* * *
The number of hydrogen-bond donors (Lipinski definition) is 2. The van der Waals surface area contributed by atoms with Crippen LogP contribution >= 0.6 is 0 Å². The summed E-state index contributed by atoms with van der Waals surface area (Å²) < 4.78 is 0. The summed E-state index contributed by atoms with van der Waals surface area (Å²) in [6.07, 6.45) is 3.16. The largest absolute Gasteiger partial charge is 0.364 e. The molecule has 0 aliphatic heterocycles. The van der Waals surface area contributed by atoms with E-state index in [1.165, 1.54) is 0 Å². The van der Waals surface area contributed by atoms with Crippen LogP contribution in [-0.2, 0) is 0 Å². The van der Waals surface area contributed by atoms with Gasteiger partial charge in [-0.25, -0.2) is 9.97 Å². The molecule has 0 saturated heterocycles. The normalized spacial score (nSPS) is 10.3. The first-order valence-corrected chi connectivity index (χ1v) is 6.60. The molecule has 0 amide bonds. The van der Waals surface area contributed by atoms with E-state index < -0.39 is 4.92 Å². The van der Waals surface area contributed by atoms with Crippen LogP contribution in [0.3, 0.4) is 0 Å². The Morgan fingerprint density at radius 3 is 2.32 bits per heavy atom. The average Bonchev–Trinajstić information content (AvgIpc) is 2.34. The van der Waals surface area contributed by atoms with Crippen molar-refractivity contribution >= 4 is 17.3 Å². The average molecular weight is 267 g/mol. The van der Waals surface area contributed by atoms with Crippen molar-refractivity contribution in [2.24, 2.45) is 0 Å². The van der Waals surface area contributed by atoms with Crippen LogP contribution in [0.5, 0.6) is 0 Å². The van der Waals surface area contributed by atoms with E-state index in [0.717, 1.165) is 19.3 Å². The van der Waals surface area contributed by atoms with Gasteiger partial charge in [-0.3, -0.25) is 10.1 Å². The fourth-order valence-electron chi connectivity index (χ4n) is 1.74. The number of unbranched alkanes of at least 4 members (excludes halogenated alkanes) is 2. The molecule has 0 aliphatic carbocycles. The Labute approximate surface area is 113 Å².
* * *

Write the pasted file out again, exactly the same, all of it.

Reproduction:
The number of hydrogen-bond donors (Lipinski definition) is 2. The van der Waals surface area contributed by atoms with Crippen LogP contribution >= 0.6 is 0 Å². The summed E-state index contributed by atoms with van der Waals surface area (Å²) < 4.78 is 0. The summed E-state index contributed by atoms with van der Waals surface area (Å²) in [6.07, 6.45) is 3.16. The largest absolute Gasteiger partial charge is 0.364 e. The molecule has 0 aliphatic heterocycles. The van der Waals surface area contributed by atoms with E-state index in [1.165, 1.54) is 0 Å². The van der Waals surface area contributed by atoms with Crippen LogP contribution in [-0.2, 0) is 0 Å². The van der Waals surface area contributed by atoms with Gasteiger partial charge in [-0.25, -0.2) is 9.97 Å². The molecule has 0 saturated heterocycles. The normalized spacial score (nSPS) is 10.3. The first-order valence-corrected chi connectivity index (χ1v) is 6.60. The molecule has 0 amide bonds. The van der Waals surface area contributed by atoms with E-state index < -0.39 is 4.92 Å². The van der Waals surface area contributed by atoms with Crippen LogP contribution in [0.3, 0.4) is 0 Å². The Morgan fingerprint density at radius 3 is 2.32 bits per heavy atom. The average Bonchev–Trinajstić information content (AvgIpc) is 2.34. The van der Waals surface area contributed by atoms with Crippen molar-refractivity contribution >= 4 is 17.3 Å². The average molecular weight is 267 g/mol. The van der Waals surface area contributed by atoms with Crippen molar-refractivity contribution in [2.24, 2.45) is 0 Å². The van der Waals surface area contributed by atoms with Crippen LogP contribution in [0.5, 0.6) is 0 Å². The van der Waals surface area contributed by atoms with E-state index in [0.717, 1.165) is 19.3 Å². The van der Waals surface area contributed by atoms with Gasteiger partial charge in [-0.3, -0.25) is 10.1 Å². The fourth-order valence-electron chi connectivity index (χ4n) is 1.74. The number of unbranched alkanes of at least 4 members (excludes halogenated alkanes) is 2. The molecule has 0 aliphatic carbocycles. The Labute approximate surface area is 113 Å².